How do we really know things are going to be alright?  We strive relentlessly towards our goals and, when we don’t see any light at the end of the tunnel, we start thinking we never will.  Questions like, “how long can we keep doing this without results,” or “maybe this isn’t what we’re supposed to be doing because if it was we should have gotten somewhere by now.” plague us.  It’s not easy holding on when we’re not even sure if we should anymore.

If we keep holding on is that enough?  Well, maybe not all of enough but some of enough.  If we can remember what started us in a certain direction to begin with and recapture the feelings we experienced at the time, then perhaps we will be able to change our dialogue.  If we truly believe that everything is in Divine Order, that we are guided by Divine Intelligence and that God has a purpose and plan for our lives which He placed within our hearts for the purpose of fulfillment, then we can hold on longer, even for dear life if needed, with the dogged determination that what we are striving for is what we should be doing.  It’s not all going to come to us at once but we can notice the incremental steps and be grateful for them as they eventually bring us face to face with the unlocked doors waiting for us to walk through and claim what we have been seeking and holding on for.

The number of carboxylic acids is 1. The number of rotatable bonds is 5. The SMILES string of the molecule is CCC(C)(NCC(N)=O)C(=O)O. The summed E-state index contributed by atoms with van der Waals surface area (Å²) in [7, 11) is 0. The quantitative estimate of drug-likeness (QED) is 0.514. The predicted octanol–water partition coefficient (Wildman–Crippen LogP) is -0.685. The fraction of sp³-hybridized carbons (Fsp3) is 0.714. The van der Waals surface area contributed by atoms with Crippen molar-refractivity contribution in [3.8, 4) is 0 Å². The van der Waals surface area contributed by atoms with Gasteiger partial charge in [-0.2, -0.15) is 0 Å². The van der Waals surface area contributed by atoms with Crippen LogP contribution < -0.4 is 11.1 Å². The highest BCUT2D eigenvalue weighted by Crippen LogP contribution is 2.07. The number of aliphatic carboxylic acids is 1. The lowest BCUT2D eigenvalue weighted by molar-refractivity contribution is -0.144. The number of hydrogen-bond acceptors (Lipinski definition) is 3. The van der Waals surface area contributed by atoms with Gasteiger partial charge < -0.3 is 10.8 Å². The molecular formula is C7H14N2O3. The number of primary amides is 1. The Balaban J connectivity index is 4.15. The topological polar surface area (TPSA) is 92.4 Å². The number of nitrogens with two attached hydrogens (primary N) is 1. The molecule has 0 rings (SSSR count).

My advice – hold on a little bit longer.  A little bit longer might be tomorrow.

๐Ÿ’™ Marian



Monday, January 22, 2018

Make A Joyful Noise

As the saying goes, ‘music tames the savage beast,’ but what beast are we talking about – anger, despair, feelings of helplessness and hopelessness or a particularly big one that deals with a neglected and hungry immune system.

There’s a story by Bernie Siegel, famed cancer surgeon, author and lecturer, that goes as follows (paraphrased):

-               There was a young man who loved playing the violin so much he wanted to make this his career.  His family had other plans in mind for him, though, and wanted him to become lawyer.  Not wanting to disappoint them, he did as they wished.  Some years later, he was diagnosed with an inoperable brain tumor and given a year to live during which time he played the violin.  At the end of the year, his tumor was gone.

Engaging in music allows us the opportunity to be so completely absorbed in its rapture that we open ourselves up and let out that which does not serve us while bringing in that which does creating a space in which the music can come in and do its healing.

 In the above story, the man involved played for his own pleasure but any form of music by any group of persons can be utilized for the purpose of healing.  Group musical therapy is particularly helpful as those involved not only perform to bring forth what they need but they can help others who might not be at the stage of doing that for themselves.


Now, can we picture singers and performers in parks, subways, hospitals, retirement and nursing homes, people standing in long, slow moving lines while imagining all those feel good music bugs jumping from one person to another latching on and providing untold benefits to all willing to receive.

๐Ÿ™Œ Marian